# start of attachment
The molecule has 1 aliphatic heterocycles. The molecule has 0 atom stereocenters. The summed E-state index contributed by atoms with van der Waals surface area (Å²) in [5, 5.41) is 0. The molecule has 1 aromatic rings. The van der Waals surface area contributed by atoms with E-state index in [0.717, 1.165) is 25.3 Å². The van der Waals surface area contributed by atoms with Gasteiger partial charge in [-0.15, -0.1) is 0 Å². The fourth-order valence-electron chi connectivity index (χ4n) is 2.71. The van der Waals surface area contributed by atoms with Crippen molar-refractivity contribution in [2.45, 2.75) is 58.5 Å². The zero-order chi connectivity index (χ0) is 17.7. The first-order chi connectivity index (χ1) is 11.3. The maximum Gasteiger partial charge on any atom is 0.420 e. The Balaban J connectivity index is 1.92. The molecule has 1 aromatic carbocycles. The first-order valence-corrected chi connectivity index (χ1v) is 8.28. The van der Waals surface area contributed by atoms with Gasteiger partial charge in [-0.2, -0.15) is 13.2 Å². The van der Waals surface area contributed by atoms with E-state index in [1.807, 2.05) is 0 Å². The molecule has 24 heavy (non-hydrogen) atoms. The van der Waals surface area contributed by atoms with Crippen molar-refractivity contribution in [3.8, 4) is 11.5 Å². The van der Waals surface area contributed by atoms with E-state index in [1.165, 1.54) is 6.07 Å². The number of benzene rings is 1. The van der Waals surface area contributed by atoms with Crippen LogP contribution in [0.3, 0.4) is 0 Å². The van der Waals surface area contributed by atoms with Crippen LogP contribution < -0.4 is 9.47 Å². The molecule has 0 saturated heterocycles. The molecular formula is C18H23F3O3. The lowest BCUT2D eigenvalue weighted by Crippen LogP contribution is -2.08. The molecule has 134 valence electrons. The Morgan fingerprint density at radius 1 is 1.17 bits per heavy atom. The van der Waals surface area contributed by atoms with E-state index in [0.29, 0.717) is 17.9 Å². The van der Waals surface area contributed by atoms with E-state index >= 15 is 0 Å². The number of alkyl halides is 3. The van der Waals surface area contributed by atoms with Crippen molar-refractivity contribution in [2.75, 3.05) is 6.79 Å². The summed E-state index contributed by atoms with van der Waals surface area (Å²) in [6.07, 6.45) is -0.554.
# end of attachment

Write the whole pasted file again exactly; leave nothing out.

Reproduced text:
The molecule has 1 aliphatic heterocycles. The molecule has 0 atom stereocenters. The summed E-state index contributed by atoms with van der Waals surface area (Å²) in [5, 5.41) is 0. The molecule has 1 aromatic rings. The van der Waals surface area contributed by atoms with E-state index in [0.717, 1.165) is 25.3 Å². The van der Waals surface area contributed by atoms with Gasteiger partial charge in [-0.15, -0.1) is 0 Å². The fourth-order valence-electron chi connectivity index (χ4n) is 2.71. The van der Waals surface area contributed by atoms with Crippen molar-refractivity contribution in [2.45, 2.75) is 58.5 Å². The zero-order chi connectivity index (χ0) is 17.7. The first-order chi connectivity index (χ1) is 11.3. The maximum Gasteiger partial charge on any atom is 0.420 e. The Balaban J connectivity index is 1.92. The molecule has 1 aromatic carbocycles. The first-order valence-corrected chi connectivity index (χ1v) is 8.28. The van der Waals surface area contributed by atoms with Gasteiger partial charge in [-0.2, -0.15) is 13.2 Å². The van der Waals surface area contributed by atoms with E-state index in [1.807, 2.05) is 0 Å². The molecule has 24 heavy (non-hydrogen) atoms. The van der Waals surface area contributed by atoms with Crippen molar-refractivity contribution in [3.8, 4) is 11.5 Å². The van der Waals surface area contributed by atoms with E-state index in [1.165, 1.54) is 6.07 Å². The number of benzene rings is 1. The van der Waals surface area contributed by atoms with Crippen LogP contribution in [0.3, 0.4) is 0 Å². The van der Waals surface area contributed by atoms with Crippen LogP contribution < -0.4 is 9.47 Å². The molecule has 0 saturated heterocycles. The molecular formula is C18H23F3O3. The lowest BCUT2D eigenvalue weighted by Crippen LogP contribution is -2.08. The molecule has 134 valence electrons. The Morgan fingerprint density at radius 1 is 1.17 bits per heavy atom. The van der Waals surface area contributed by atoms with E-state index in [0.29, 0.717) is 17.9 Å². The van der Waals surface area contributed by atoms with E-state index >= 15 is 0 Å². The number of alkyl halides is 3. The van der Waals surface area contributed by atoms with Crippen molar-refractivity contribution in [2.75, 3.05) is 6.79 Å². The summed E-state index contributed by atoms with van der Waals surface area (Å²) in [6.07, 6.45) is -0.554.